Rainey Days: Fabrique
(Photo by Scott Suchman)
By design, playwright August Wilson's work is never going to move at anything even resembling breakneck speed. His scenes frame grand, languorous monologues -- richly detailed stories, or soap-box philosophizing -- about the African-American experience. All the action stops cold, as every other character on stage listens intently to every word being spoken. Momentum is hard to come by, and subtlety is scarce.
So it is in Arena Stage's handsome but heavy-handed mounting of Ma Rainey's Black Bottom, Wilson's 1920s component of what will be, upon completion, a ten-play cycle reflecting African-American life in the 20th century decade by decade. With so much emphasis on these important monologue moments, the surrounding exchanges between characters beg for a much lighter touch and brisker pace than director Tazewell Thompson has crafted them with.
At the core of the play are blues musicians Cutler (Hugh Staples), Toledo (Frederick Strother), Slow Drag (Clinton Derricks-Carroll) and Levee (Gavin Lawrence), the band members awaiting a recording session with the eternally-tardy singer Ma Rainey (Tina Fabrique). As the men joke around with and antagonize each other, Thompson turns the volume up to caricature-level, contenting himself with broad, albeit enjoyable, comedy from Strother and Derricks-Carroll; overwrought grandstanding from Lawrence; and loud, stiff, colorless readings from Staples and, later, Fabrique.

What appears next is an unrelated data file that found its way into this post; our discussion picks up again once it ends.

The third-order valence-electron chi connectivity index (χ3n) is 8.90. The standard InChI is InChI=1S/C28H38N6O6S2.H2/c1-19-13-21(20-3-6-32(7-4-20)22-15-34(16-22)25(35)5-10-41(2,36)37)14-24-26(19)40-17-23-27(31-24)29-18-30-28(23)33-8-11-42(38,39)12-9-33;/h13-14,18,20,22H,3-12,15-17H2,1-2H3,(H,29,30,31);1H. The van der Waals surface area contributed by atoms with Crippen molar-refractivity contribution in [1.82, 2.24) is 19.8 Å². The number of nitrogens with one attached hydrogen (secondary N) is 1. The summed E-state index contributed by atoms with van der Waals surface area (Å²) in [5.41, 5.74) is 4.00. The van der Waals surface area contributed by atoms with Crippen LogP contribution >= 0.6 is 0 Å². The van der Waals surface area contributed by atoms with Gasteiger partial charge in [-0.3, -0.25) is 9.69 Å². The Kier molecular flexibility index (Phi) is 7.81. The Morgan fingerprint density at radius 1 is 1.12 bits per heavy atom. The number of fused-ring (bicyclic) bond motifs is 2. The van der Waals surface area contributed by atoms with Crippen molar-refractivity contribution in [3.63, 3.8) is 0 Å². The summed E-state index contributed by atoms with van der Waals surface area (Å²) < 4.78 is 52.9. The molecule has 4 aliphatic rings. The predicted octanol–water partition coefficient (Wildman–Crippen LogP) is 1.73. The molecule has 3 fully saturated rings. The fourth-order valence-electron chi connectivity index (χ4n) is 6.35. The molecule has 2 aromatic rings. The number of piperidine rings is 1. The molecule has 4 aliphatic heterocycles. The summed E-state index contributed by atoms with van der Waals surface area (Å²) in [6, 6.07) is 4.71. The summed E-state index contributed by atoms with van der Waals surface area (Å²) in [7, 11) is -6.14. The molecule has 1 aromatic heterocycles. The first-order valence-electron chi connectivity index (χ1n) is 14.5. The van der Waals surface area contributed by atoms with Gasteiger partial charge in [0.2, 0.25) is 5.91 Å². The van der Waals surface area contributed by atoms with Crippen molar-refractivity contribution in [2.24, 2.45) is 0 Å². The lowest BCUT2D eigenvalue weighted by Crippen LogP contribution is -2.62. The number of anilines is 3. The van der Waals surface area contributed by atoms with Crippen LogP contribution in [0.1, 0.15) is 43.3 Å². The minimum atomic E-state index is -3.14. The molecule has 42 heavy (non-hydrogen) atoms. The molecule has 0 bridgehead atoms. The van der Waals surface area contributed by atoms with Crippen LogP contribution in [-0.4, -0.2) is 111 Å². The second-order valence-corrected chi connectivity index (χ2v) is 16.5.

It's no surprise that the villain of the piece is Sturdyvant (Timmy Ray James), the white studio owner who profits from Ma's talent, but has no patience for her diva-like behavior. Not that it couldn't be a surprise just how far Sturdyvant will go in his under-handedness, pushing one of the musicians over the edge. But Thompson and James have made Sturdyvant such a snarling, simplistic monster that it's only a question of when he'll pull a filthy trick.
Wilson briefly touches on Ma's presumed lesbianism, revealed in her unabashed fawning over a young companion, Dussie Mae (Kashi-Tara). But Dussie Mae takes much more of an overt sexual interest in Levee, leading the band members to admonish him for messing with "Ma's girl," and neither Fabrique, Kashi-Tara nor Thompson add enough complexities to Ma and Dussie Mae to fully complement Wilson's characterizations of the two women.
By the time Ma Rainey's Black Bottom grinds to a tragic, melodramatic end, I felt that I'd taken much more of a drubbing from the director and actors than necessary to get Wilson's points across. Thompson and company have overwhelmingly relegated these characters to the harshest emotional realms of black and white. Some shades of gray would do wonders.
Through Dec. 29 in the Kreeger at Arena Stage, 1101 6th Street SW. Tickets are $10 to $52. Call 202-488-3300. Visit www.arenastage.org.